In order to make the final product slightly softer than the original bar, I add one teaspoon of coconut oil per about 150g of chocolate. Coconut oil is actually solid at room temperature.

Melting the Chocolate

Chocolate is hard work.
The crucial part of creating chocolates is obviously melting the chocolate bar without burning it. This cannot be stressed enough: the chocolate should be liquid, but never boiling. Most people choose to use a bain-marie for this procedure. I am fortunate in that I have a gas stove, where temperature can be regulated with great flexibility. 

First, I chop the bar into tiny pieces. That way, everything melts faster. Two thirds go into the pot, the rest remains on the side.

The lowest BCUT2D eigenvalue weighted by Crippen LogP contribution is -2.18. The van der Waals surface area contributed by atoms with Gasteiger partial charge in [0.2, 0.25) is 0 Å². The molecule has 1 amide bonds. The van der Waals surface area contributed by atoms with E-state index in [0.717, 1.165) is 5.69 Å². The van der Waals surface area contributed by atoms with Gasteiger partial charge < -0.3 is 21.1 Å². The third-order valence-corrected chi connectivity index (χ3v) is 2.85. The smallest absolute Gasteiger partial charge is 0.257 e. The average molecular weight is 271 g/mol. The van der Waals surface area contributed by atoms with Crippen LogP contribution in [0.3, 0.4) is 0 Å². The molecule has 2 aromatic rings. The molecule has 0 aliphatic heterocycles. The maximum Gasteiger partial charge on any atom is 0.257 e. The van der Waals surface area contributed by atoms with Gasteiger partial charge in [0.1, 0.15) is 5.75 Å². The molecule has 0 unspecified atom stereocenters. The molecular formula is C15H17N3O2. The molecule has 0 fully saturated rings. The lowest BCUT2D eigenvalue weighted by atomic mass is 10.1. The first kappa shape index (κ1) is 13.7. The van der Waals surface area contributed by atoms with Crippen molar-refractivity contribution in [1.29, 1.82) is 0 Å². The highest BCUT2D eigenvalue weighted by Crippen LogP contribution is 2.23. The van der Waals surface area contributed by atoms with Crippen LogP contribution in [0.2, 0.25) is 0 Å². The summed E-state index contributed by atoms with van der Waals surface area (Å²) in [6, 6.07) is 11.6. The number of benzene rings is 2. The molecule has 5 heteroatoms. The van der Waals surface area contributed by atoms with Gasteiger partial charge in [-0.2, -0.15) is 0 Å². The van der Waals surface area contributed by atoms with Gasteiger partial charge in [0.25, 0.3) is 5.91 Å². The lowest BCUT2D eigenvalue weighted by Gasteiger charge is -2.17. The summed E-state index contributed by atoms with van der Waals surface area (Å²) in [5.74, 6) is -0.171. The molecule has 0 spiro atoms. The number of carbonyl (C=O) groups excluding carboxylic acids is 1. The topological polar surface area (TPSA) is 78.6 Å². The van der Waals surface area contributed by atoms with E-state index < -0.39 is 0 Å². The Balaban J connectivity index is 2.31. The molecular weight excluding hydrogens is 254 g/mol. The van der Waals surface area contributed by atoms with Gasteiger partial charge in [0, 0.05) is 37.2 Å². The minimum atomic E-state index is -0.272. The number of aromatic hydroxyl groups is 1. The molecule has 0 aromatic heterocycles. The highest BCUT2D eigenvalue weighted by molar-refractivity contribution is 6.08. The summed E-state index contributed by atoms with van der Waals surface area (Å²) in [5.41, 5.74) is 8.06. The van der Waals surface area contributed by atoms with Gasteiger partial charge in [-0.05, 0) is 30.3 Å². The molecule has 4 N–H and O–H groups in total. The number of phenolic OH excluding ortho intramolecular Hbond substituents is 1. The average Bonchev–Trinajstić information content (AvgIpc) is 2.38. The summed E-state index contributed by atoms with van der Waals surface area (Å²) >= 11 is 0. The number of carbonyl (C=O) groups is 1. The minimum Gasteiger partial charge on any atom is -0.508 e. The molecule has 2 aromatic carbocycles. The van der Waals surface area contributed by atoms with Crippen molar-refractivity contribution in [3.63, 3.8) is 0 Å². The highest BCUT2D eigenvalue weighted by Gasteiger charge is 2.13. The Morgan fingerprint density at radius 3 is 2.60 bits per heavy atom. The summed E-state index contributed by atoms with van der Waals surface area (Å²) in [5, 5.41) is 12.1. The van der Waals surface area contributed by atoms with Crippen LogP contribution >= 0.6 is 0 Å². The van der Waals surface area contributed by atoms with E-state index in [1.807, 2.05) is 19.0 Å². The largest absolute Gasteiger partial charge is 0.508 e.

When everything in the pot is liquid, remove the pot from the stove and add the remaining chocolate. Stir until melted. 

 Adding Extras

As a rule, I put chopped nuts and similar ingredients directly into the liquid chocolate. "Centerpieces" like dried fruit, on the other hand, are carefully positioned. For this example, I added finely chopped, roasted, hazelnuts to the chocolate. Then I put on teaspoon of chocolate into each little heart. On top of that, I sat a dried cherry, before filling each cavity with the rest of the chocolate. 

Et voilà! Your fridge will do the rest. That's where you leave your chocolates now for about twenty minutes, until they are solid. Remember: silicone is very flexible, and the chocolate is very liquid. Just saying. 

Dark chocolate with roasted hazelnuts and dried cherries.
On average, it takes me thirty minutes to fill two molds. There is no limit to your imagination. Find inspiration right here.